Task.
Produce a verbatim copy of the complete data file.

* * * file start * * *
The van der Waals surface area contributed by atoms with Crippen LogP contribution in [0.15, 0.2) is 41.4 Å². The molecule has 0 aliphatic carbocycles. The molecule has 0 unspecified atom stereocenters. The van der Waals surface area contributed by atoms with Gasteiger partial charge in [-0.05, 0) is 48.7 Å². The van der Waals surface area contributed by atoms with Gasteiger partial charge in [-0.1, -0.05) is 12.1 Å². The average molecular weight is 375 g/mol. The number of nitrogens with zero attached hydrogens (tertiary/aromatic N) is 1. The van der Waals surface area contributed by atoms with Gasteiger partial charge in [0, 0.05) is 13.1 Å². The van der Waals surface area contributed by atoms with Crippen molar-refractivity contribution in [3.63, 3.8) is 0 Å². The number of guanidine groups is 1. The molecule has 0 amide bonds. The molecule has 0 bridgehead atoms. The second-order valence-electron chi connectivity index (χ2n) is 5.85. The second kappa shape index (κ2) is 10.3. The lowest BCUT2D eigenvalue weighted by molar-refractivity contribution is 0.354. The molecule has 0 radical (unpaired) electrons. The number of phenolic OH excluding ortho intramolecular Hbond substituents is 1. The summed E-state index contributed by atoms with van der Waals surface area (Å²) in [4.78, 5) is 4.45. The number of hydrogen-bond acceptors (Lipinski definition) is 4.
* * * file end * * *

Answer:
The van der Waals surface area contributed by atoms with Crippen LogP contribution in [0.15, 0.2) is 41.4 Å². The molecule has 0 aliphatic carbocycles. The molecule has 0 unspecified atom stereocenters. The van der Waals surface area contributed by atoms with Gasteiger partial charge in [-0.05, 0) is 48.7 Å². The van der Waals surface area contributed by atoms with Gasteiger partial charge in [-0.1, -0.05) is 12.1 Å². The average molecular weight is 375 g/mol. The number of nitrogens with zero attached hydrogens (tertiary/aromatic N) is 1. The van der Waals surface area contributed by atoms with Gasteiger partial charge in [0, 0.05) is 13.1 Å². The van der Waals surface area contributed by atoms with Crippen molar-refractivity contribution in [3.63, 3.8) is 0 Å². The number of guanidine groups is 1. The molecule has 0 amide bonds. The molecule has 0 bridgehead atoms. The second-order valence-electron chi connectivity index (χ2n) is 5.85. The second kappa shape index (κ2) is 10.3. The lowest BCUT2D eigenvalue weighted by molar-refractivity contribution is 0.354. The molecule has 0 radical (unpaired) electrons. The number of phenolic OH excluding ortho intramolecular Hbond substituents is 1. The summed E-state index contributed by atoms with van der Waals surface area (Å²) in [4.78, 5) is 4.45. The number of hydrogen-bond acceptors (Lipinski definition) is 4.